In Buiko v. Neto, a decision that was handed down on December 5, an upstate appeals court upheld the dismissal of a negligence action by a bicyclist against a dog owner.
In this case, the plaintiff contended that the defendant's dog darted from their yard in front of his bicycle, causing him to fall off his bike and sustain serious personal injuries. In affirming the trial court's dismissal of the case, the appellate court noted that the plaintiff's claim failed because he could not demonstrate that the defendant's dog either had known vicious propensities, and/or, as applied to the facts in this case, that the dog had a previously known tendency to interfere with passing traffic, stating:
"[I]t is well settled that a cause of action for ordinary negligence does not lie against the owner of a dog that causes injury ... The sole viable claim against the owner of a dog that causes injury is one for strict liability (see Bard v Jahnke, 6 NY3d at 596-597, 599; Alia v Fiorina, 39 AD3d 1068, 1069 ). To establish strict liability, "there must be evidence that the animal's owner had notice of its vicious propensities" (Alia v Florina, 39 AD3D at 1069; see Collier v Zambito, 1 NY3d 444, 446-447 ). "Vicious propensities include the 'propensity to do any act that might endanger the safety of the persons and property of others in a given situation'" (Collier v Zambito, 1 NY3d at 446, quoting Dickson v McCoy, 39 NY 400, 403 ).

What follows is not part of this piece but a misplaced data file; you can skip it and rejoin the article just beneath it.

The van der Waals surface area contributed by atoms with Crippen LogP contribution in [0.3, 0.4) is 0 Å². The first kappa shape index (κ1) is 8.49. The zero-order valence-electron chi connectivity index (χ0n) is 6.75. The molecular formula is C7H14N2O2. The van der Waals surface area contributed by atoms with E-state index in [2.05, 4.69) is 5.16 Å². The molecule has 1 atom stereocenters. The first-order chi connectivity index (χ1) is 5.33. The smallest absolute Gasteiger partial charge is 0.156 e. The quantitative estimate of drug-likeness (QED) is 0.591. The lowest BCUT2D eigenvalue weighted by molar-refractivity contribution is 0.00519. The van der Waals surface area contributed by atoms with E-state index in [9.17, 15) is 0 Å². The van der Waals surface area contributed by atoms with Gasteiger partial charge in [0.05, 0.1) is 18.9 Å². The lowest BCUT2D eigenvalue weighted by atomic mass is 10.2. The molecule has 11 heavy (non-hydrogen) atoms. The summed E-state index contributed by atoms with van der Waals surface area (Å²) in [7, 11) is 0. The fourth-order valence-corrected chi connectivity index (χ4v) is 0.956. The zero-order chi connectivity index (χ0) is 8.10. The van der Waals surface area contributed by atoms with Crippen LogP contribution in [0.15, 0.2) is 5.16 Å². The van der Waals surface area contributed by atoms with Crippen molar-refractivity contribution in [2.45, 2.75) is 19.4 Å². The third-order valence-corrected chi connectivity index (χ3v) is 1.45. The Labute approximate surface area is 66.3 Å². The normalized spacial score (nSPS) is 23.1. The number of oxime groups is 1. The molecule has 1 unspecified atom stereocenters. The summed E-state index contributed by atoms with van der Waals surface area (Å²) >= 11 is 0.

"Indeed, "a dog's habit of chasing vehicles or otherwise interfering with traffic could be a 'vicious propensity'" (Alia v Florina, 39 AD3d at 1069). Therefore, in a case such as this, in the absence of proof that Dudley has a history of chasing bicycles or vehicles or otherwise interfering with traffic, "there is no basis for the imposition of strict liability" (id. at 1069; see e.g. Smith v Reilly, 17 NY3d 895, 896 ; Berg v Chawgo, 277 AD2d 620, 620 ).
Given the facts of this case, I don't think you can argue with the result reached by the Court.